As a math teacher it doesn’t take Eva Benine long to figure out how many miles she put on finishing her Principal Licensure program from Regis University.
Benine, who teaches junior high and high school math and science for the Aguilar Public Schools, knew when she enrolled in the program that online learning wouldn’t be for her.
“I do well with people,” she said. “I need to bounce ideas off others and listen to what is happening.”
For most classes, Benine made the 167-mile trip from Aguilar — in southern Colorado between Walsenburg and Trinidad — to the Denver Tech Center Campus and sometimes to the Northwest Denver Campus. With 11 courses, taken in five-week blocks, meetings on the weekend and the mileage is?
“Somewhere in the neighborhood of more than 18,500 miles,” she said.
For Benine, it was incredibly important to stay and teach in the community she loves. Benine, who graduated in fall 2018, now turns her attention back to the rural community of Aguilar.
Things in rural Colorado are rough. I had no idea if I was experiencing the same things that educators in the Denver area were. I mean, sometimes we are so isolated from the world, we think we are alone. Online programs are good but are not the same as hearing the real-life stories and situations presented by the professors. The validation that our problems in the southern part of the state are similar to those up north was priceless.
What are your hopes for Aguilar?
I would love to be able to be an agent for change in my district. I want to make things better for the students in my community. I want to open doors for them to the world outside Las Animas County. I have been thinking of trying to find a way to bring the plight of the rural districts to the attention of those in positions of power. I want to be an advocate for students in rural districts and I want to make a difference.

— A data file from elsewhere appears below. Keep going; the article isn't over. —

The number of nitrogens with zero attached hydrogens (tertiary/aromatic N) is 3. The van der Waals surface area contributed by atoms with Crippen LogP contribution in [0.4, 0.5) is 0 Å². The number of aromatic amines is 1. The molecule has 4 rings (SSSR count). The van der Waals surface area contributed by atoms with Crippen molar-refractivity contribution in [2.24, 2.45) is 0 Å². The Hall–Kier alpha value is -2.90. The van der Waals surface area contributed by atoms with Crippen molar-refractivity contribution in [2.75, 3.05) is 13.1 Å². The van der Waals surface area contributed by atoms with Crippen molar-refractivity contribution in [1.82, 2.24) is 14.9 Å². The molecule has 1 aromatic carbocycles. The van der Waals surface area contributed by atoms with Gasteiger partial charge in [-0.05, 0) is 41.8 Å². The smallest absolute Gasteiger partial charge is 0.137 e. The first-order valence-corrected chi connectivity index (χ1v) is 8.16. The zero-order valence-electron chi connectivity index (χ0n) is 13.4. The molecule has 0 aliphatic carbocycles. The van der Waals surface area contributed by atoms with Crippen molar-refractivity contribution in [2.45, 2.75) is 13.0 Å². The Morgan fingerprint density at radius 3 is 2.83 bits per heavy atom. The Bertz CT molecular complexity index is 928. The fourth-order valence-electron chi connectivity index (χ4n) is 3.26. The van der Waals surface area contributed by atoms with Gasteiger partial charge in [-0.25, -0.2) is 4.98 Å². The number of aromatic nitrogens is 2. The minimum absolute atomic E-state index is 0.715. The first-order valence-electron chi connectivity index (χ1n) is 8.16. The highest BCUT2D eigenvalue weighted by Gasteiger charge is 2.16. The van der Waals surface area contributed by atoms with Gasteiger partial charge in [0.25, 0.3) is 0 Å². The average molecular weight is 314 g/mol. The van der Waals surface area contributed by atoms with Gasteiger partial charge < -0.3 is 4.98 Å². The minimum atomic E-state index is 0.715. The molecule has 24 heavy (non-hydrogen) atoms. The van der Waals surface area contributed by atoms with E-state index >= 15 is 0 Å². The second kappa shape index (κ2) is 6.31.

Why is it important to do the work in your community rather than in a bigger city?
There are students here who need a voice. They need someone to believe in them and someone who understands what it is like to be raised in a town with no stop lights and only two or three paved roads. So many people come in and are going to “fix” us. They try to make a rural district turn around with what worked in their urban area or affluent area. That is not who we are. Some students’ only hot meals are the ones they eat at school. Many students have to work to help their parents make ends meet, or are responsible for siblings. I think that it is important for them to see that someone from here can succeed in school, get a degree or two and choose to be here with them."